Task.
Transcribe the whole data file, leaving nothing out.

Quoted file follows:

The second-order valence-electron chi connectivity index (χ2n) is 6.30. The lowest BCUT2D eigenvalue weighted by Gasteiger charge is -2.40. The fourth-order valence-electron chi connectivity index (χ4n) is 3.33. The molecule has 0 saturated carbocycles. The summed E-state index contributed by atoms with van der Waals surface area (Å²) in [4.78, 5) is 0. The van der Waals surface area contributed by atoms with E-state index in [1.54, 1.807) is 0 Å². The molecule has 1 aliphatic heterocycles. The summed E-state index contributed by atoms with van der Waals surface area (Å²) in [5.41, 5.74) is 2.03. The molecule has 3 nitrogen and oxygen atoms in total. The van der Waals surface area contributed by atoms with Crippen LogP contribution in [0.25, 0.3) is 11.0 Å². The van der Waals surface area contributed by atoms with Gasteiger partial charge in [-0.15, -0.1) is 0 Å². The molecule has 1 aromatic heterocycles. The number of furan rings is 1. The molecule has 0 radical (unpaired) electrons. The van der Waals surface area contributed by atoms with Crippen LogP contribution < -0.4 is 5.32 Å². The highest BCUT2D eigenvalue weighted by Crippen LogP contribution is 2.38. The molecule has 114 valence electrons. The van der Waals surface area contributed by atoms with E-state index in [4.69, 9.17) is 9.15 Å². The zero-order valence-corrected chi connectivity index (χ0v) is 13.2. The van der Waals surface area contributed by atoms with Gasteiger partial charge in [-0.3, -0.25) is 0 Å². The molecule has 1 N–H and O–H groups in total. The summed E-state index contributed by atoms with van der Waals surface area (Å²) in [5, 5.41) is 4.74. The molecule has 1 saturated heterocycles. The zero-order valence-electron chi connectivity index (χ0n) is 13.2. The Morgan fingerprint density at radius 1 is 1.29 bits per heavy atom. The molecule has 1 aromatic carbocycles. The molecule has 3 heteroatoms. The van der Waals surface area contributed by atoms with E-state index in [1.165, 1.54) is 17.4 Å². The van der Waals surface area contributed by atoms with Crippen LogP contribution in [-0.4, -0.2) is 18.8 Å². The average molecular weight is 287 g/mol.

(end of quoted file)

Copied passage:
The second-order valence-electron chi connectivity index (χ2n) is 6.30. The lowest BCUT2D eigenvalue weighted by Gasteiger charge is -2.40. The fourth-order valence-electron chi connectivity index (χ4n) is 3.33. The molecule has 0 saturated carbocycles. The summed E-state index contributed by atoms with van der Waals surface area (Å²) in [4.78, 5) is 0. The van der Waals surface area contributed by atoms with E-state index in [1.54, 1.807) is 0 Å². The molecule has 1 aliphatic heterocycles. The summed E-state index contributed by atoms with van der Waals surface area (Å²) in [5.41, 5.74) is 2.03. The molecule has 3 nitrogen and oxygen atoms in total. The van der Waals surface area contributed by atoms with Crippen LogP contribution in [0.25, 0.3) is 11.0 Å². The van der Waals surface area contributed by atoms with Gasteiger partial charge in [-0.15, -0.1) is 0 Å². The molecule has 1 aromatic heterocycles. The number of furan rings is 1. The molecule has 0 radical (unpaired) electrons. The van der Waals surface area contributed by atoms with Crippen LogP contribution < -0.4 is 5.32 Å². The highest BCUT2D eigenvalue weighted by Crippen LogP contribution is 2.38. The molecule has 114 valence electrons. The van der Waals surface area contributed by atoms with E-state index in [4.69, 9.17) is 9.15 Å². The zero-order valence-corrected chi connectivity index (χ0v) is 13.2. The van der Waals surface area contributed by atoms with Gasteiger partial charge in [-0.3, -0.25) is 0 Å². The molecule has 1 N–H and O–H groups in total. The summed E-state index contributed by atoms with van der Waals surface area (Å²) in [5, 5.41) is 4.74. The molecule has 1 saturated heterocycles. The zero-order valence-electron chi connectivity index (χ0n) is 13.2. The Morgan fingerprint density at radius 1 is 1.29 bits per heavy atom. The molecule has 1 aromatic carbocycles. The molecule has 3 heteroatoms. The van der Waals surface area contributed by atoms with E-state index in [1.165, 1.54) is 17.4 Å². The van der Waals surface area contributed by atoms with Crippen LogP contribution in [-0.4, -0.2) is 18.8 Å². The average molecular weight is 287 g/mol.